—I step to the door, stretch out one fist, and pound.
—There is a click, and then, without needing to be unlocked, the door suddenly whispers open. . .
—I must have staggered in, because I next find myself standing alone on a white marble foyer floor, looking up at a high sculptured ceiling where a crystal chandelier hangs over a Louis Philippe trundle day bed in the living room. The Steinway baby grand piano beside it gleams with an obsidian gloss under the multifaceted light.
—“Hello?” I call, and get no answer.
—For a moment I half expect some vacationing socialite to appear–perhaps Rene Wyatt in a Bill Blass gown with a Craig Drake diamond choker and a Cartier watch. And she would no doubt ask me if I’d like to join her for Kirsch flavored vanilla cream and pan fried apricots, prepared by her personal pastry chef Renoire.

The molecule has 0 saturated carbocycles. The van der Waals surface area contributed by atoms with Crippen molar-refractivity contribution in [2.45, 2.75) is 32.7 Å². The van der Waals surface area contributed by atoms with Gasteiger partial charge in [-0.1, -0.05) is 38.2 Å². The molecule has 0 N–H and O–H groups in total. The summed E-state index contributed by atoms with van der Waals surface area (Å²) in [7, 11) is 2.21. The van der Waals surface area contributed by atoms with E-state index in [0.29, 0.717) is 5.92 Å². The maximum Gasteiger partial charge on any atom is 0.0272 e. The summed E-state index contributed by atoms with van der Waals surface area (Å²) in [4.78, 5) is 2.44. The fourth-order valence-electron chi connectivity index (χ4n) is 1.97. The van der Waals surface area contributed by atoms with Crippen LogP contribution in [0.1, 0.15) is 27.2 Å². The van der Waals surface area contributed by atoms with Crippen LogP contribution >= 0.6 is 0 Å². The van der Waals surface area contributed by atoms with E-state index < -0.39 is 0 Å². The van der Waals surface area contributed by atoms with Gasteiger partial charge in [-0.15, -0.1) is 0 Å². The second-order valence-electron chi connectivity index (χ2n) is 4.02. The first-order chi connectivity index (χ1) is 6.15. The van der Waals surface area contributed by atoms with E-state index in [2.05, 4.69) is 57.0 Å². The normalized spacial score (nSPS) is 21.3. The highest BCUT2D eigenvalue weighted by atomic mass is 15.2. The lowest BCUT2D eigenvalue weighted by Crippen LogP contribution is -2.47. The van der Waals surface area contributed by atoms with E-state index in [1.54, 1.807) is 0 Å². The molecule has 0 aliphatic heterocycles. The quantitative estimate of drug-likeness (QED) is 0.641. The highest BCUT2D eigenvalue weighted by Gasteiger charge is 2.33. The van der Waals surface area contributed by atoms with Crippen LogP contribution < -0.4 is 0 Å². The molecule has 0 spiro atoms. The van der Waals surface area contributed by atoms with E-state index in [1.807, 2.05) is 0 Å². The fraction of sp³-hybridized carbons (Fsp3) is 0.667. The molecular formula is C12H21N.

—But when neither Rene nor Michael Dell, (much less Oprah Winfrey), appear to tell me about dinner with Oscar de la Renta at Kensington Roof Garden, I begin to feel the knot in my stomach tighten like the invisible noose around my neck.
“Hello!” I call again, even louder. “Mister Rosen?”
—With suicidal recklessness, I step toward the bedroom, past an elaborate black marble and glass bar bearing several ornate lead crystal rocks glasses. One of the glasses is a quarter full of diluted whiskey, amid which floats the remnants (just a half moon sliver, really) of an ice cube.
—I knock on the bedroom door. “Howard?”
—Still no answer. I step to one side before turning the doorknob, in case a gun is trained on the opening. I turn the knob, and push the door wide. There is utter silence, unless you count the rough thud of my heart every half second.